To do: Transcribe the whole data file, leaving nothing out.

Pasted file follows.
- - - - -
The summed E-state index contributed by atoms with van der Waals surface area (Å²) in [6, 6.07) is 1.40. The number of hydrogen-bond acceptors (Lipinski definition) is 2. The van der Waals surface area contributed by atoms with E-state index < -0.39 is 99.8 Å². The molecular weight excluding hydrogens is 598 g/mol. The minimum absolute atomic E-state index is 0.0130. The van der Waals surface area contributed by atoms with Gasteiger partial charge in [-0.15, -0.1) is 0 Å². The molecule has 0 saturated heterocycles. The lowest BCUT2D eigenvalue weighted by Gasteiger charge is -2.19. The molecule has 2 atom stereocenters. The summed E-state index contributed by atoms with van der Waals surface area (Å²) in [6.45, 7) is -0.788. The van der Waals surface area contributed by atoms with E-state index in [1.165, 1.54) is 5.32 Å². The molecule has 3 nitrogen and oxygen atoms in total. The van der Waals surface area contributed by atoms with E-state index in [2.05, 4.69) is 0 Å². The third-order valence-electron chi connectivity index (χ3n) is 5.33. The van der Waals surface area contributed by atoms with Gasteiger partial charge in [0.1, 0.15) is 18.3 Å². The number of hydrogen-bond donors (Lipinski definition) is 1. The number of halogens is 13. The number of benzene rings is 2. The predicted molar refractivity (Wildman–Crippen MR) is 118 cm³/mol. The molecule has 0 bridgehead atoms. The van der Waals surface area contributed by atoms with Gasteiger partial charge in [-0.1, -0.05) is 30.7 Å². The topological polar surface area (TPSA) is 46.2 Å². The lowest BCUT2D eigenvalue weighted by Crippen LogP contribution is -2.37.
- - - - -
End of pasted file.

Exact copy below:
The summed E-state index contributed by atoms with van der Waals surface area (Å²) in [6, 6.07) is 1.40. The number of hydrogen-bond acceptors (Lipinski definition) is 2. The van der Waals surface area contributed by atoms with E-state index < -0.39 is 99.8 Å². The molecular weight excluding hydrogens is 598 g/mol. The minimum absolute atomic E-state index is 0.0130. The van der Waals surface area contributed by atoms with Gasteiger partial charge in [-0.15, -0.1) is 0 Å². The molecule has 0 saturated heterocycles. The lowest BCUT2D eigenvalue weighted by Gasteiger charge is -2.19. The molecule has 2 atom stereocenters. The summed E-state index contributed by atoms with van der Waals surface area (Å²) in [6.45, 7) is -0.788. The van der Waals surface area contributed by atoms with E-state index in [1.165, 1.54) is 5.32 Å². The molecule has 3 nitrogen and oxygen atoms in total. The van der Waals surface area contributed by atoms with E-state index in [2.05, 4.69) is 0 Å². The third-order valence-electron chi connectivity index (χ3n) is 5.33. The van der Waals surface area contributed by atoms with Gasteiger partial charge in [0.1, 0.15) is 18.3 Å². The number of hydrogen-bond donors (Lipinski definition) is 1. The number of halogens is 13. The number of benzene rings is 2. The predicted molar refractivity (Wildman–Crippen MR) is 118 cm³/mol. The molecule has 0 bridgehead atoms. The van der Waals surface area contributed by atoms with Gasteiger partial charge in [-0.1, -0.05) is 30.7 Å². The topological polar surface area (TPSA) is 46.2 Å². The lowest BCUT2D eigenvalue weighted by Crippen LogP contribution is -2.37.